YellowDog is a leading cloud provisioning and job scheduling stack that enables customers across FSI to optimise their compute infrastructure and run complex workloads across multiple AWS regions, simultaneously. Today we’re evaluating the suitability of running YellowDog on AWS for FSI HTC workloads, specifically.


For the rest of this post, let’s standardize on some terms so we don’t get tangled up:

  • Task – A single unit of work submitted for processing.
  • Job – A logical group of tasks that are submitted and executed together, often with interdependencies.
  • Workload – A larger group of jobs that are executed to deliver a business outcome, for example, a complete nightly batch.
  • Worker – A process of some kind running on EC2 that can execute a task. An EC2 instance can facilitate support multiple workers, consuming different amounts of resource, each launching processes or containers.

Scheduling overhead

Scheduling overhead (or scheduling latency) is the time it takes for a client application to submit a job to the grid and to receive a processing result, excluding the time for the actual computational processing itself.

Low scheduling overhead can let traders price instruments and assess risk exposure in close to real-time, which can be critical in many situations. Furthermore, when processing short-running jobs, low scheduling overhead ensures high grid utilisation, with most of the compute time spent on job processing rather than job scheduling and book-keeping.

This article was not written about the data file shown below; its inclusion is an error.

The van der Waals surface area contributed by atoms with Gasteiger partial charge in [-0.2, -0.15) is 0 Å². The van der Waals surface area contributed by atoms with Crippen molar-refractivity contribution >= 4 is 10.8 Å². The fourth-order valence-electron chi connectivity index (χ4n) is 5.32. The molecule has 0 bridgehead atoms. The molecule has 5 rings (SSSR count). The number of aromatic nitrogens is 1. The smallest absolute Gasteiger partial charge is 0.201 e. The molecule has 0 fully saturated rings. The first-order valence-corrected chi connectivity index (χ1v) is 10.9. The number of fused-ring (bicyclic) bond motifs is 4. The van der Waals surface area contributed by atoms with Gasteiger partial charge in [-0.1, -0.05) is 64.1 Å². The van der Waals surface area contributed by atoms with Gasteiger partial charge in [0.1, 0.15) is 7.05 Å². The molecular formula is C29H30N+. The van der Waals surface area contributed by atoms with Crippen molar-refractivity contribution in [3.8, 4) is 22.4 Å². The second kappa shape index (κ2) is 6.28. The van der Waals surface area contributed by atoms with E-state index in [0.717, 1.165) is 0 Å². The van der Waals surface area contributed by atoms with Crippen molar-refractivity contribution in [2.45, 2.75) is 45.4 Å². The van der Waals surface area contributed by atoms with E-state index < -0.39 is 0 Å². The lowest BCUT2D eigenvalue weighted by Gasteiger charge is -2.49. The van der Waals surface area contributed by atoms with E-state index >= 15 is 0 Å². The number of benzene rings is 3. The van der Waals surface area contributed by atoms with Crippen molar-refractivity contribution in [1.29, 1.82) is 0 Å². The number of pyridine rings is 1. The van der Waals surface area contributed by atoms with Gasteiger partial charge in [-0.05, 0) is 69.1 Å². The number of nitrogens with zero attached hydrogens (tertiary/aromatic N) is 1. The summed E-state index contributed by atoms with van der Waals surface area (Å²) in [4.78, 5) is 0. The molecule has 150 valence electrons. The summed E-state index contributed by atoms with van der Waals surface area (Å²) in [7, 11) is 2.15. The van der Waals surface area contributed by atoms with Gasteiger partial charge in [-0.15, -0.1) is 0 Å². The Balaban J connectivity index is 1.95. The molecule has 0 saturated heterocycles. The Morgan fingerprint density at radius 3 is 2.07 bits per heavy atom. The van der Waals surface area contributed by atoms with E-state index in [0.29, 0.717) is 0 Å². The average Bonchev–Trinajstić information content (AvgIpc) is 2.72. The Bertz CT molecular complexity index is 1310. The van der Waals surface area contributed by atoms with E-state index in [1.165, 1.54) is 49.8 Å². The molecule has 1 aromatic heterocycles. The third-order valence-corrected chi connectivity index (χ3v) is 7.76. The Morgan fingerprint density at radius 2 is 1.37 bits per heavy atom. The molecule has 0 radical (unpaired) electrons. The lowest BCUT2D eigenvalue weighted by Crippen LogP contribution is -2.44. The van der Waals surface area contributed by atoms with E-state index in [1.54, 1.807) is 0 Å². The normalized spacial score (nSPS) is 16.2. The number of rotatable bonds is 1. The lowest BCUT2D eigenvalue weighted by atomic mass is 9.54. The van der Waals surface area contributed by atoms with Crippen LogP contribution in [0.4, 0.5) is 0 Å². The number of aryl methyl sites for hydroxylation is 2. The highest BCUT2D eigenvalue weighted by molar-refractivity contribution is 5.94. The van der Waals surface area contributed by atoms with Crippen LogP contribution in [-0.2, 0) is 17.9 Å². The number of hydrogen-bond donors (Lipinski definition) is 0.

Let’s look at how YellowDog serves these near real-time intraday workloads. Figure 1 illustrates the concepts of scheduling overhead.

Figure 1: The timeline depicting events from the moment a task is submitted to a grid until results are received by the client. Scheduling overhead is the difference between the completion time perceived by the client and the actual task execution time.

This figure presents a timeline depicting the sequence of events from the moment a task is submitted to a grid until results are received by the client. For the sake of simplicity, we’ll consider a job consisting of a single task.

At time T1, a client application prepares a job and submits it to the grid at time T2. At this stage, the task enters the scheduling queue of the grid and waits to be assigned to a worker process. At time T3, a worker picks up the task and executes it until completion at T4.

Finally, at time T5, using push or pull mechanisms, the client application becomes aware that the job has completed, allowing the collection of results. At time T6, the client application collects the results (though sometimes, notification and result retrieval are combined).

It’s important to note that while the actual execution time of the task spans from T3 to T4, the perceived time from the client’s perspective is T2 to T6. For this post, we’ll refer to the time difference between execution time perceived by the client application and actual job execution time as the scheduling overhead.

Based on these definitions, a client can submit at most (1 / T2 – T6) tasks per second into the grid.

Testing YellowDog’s scheduling